This weekend I went back to the NYC Samsung Showcase. Anyone who wants to experience VR should go now. The long lines are gone and there are often empty seats in the VR Tunnel waiting for occupants.
Since there wasn’t any line, I was able to indulge in as much VR as my eyes could take before they screamed for mercy.
That turned out to be nearly an hour.
I noted what I saw in my CLIE. But my CLIE suffered a disaster over the weekend and the list I made was sent to Electron Hell!
This post will be briefer than my original intent. I can’t recall everything I saw.
This is the most important bit, right off the bat.
In Samsung’s Milk VR Content Spec guidelines, they state:
Huh? I’ve got news for Samsung, one of the VRs I saw mixed 2D and 3D and each worked just fine!
It was this:
Which is not the version I saw (this one is flat 360) — see the link in the YouTube description for that one.
It makes no sense for me to critique its content. These are the caveman days of VR and criticism isn’t important right now. Being able to try and see experiments that push VR forward is what matters. And this VR matters for anyone who wants to see 2D and 3D mixed in VR.
A lot of what I saw was 360-video. A “tour” of France that wound up underneath the Eiffel Tower. Scenes from France that were hyperkinetic and quick cut from scene to scene. A helicopter flight over the Swiss Alps. Skydiving onto a beach bordered by high-rise apartments (or condos, or hotels).
Remember the raging debate people in VR have over whether VR should include 360-video or not?
Here’s the bottom line as I see it.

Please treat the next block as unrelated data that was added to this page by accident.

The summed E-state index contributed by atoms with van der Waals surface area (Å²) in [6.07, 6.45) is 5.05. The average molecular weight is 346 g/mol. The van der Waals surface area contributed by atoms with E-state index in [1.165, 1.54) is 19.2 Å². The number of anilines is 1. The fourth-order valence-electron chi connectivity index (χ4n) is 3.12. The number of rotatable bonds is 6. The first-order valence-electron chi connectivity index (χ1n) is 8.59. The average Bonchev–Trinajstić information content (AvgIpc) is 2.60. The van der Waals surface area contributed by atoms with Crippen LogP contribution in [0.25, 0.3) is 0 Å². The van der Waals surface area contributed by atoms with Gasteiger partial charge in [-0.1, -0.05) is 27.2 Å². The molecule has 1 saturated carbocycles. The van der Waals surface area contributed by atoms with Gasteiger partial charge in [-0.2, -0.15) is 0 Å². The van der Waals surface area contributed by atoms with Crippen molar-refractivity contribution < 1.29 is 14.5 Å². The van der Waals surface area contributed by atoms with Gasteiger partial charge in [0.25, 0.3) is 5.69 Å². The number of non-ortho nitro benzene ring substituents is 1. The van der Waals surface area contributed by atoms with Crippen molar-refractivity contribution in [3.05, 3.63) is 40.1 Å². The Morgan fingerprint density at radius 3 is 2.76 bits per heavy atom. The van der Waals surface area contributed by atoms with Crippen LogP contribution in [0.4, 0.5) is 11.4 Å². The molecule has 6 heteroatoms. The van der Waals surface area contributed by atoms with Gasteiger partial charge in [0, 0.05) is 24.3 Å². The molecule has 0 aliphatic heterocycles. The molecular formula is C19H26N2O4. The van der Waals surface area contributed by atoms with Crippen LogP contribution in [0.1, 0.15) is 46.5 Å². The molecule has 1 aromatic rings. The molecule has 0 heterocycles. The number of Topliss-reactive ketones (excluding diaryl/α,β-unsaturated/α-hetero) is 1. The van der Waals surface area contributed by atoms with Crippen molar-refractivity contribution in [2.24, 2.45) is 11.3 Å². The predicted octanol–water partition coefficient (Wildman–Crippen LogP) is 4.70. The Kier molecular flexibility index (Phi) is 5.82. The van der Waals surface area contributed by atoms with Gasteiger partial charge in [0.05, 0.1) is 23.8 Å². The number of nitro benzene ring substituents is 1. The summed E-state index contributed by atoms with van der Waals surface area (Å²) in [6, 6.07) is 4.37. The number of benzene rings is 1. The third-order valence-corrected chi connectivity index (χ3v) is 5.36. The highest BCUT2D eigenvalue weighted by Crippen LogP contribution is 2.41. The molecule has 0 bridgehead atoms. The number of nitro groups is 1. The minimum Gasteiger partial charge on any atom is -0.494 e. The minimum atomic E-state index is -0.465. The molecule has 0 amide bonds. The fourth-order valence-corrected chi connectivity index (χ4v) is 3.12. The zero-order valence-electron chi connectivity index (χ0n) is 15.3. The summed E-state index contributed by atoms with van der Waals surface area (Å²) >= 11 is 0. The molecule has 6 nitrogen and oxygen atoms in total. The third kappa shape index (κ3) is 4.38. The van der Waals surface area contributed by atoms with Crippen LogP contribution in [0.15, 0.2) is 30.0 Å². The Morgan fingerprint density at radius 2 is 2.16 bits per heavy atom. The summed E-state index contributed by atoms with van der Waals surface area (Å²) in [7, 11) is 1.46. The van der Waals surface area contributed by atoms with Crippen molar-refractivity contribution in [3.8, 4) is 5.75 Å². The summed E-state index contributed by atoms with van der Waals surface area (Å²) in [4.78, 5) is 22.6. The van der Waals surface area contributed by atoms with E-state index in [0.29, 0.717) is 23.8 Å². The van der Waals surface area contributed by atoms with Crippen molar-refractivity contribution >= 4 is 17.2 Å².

It doesn’t matter right now!
VR screen resolution is such shit that I’m not sure most people will be able to distinguish between the two!
And there’s this too: That 360-video of the skydive nearly made me motion sick. The descent isn’t a straight line. There’s some spin to it. And I could feel “something” happening in my body. But I wasn’t sure what I was experiencing so I watched it a second time. And yeah, my body was going into Nausea Mode. It was mild but still. If a 360-video can have that effect, who the hell cares that it wasn’t 3D?
Everyone needs to remember my first reaction to VR: Virtual Reality: The Biggest Thing Ever, Ever, Ever.
Screen resolution didn’t matter to me because I was overwhelmed by the newness of it.
But repeated viewings made me see it as it is: Samsung Gear VR: My Critical View Of It And VR.
Screen resolution is shit. That screendoor effect is something I too-often just can’t ignore:
We really need screens at 4K for Mobile VR. That everyone has to make do with 2K (some people are stuck at 1K; pity them!) probably won’t matter initially. But the jump to 4K screens needs to happen within the next year because I think more people will, in time, become annoyed by the low resolution too.
Another annoyance is when VR has to be streamed. One of them was this:
Streaming is an absolutely miserable experience. Everything degrades to very low resolution, like a visual of William Gibson’s description of pixel decay. To guarantee a good VR experience, people will need to download to local storage.
And it’s going to be fun when companies start releasing phones with 4K screens. Because for the best VR, people will require 4K files. And that will require a dramatic increase in bandwidth. Especially for VRs that are stereoscopic.
Lastly, I also saw this:
I saw this initially flat via the JauntVR app on a borrowed Samsung Galaxy Tab A 9.7. I had to paw the screen to move around.
Finally seeing it in VR wasn’t impressive to me.
I don’t want to rain on Baobab’s parade, but what kind of world am I living it when people see a wee white rabbit as a novel character? Didn’t any of those people ever see Bugs Bunny cartoons? The bunny is nothing more than a mute Bugs. After all the hype for this VR, I was as unimpressed seeing it in the Gear VR headset as I was seeing it flat on a tablet.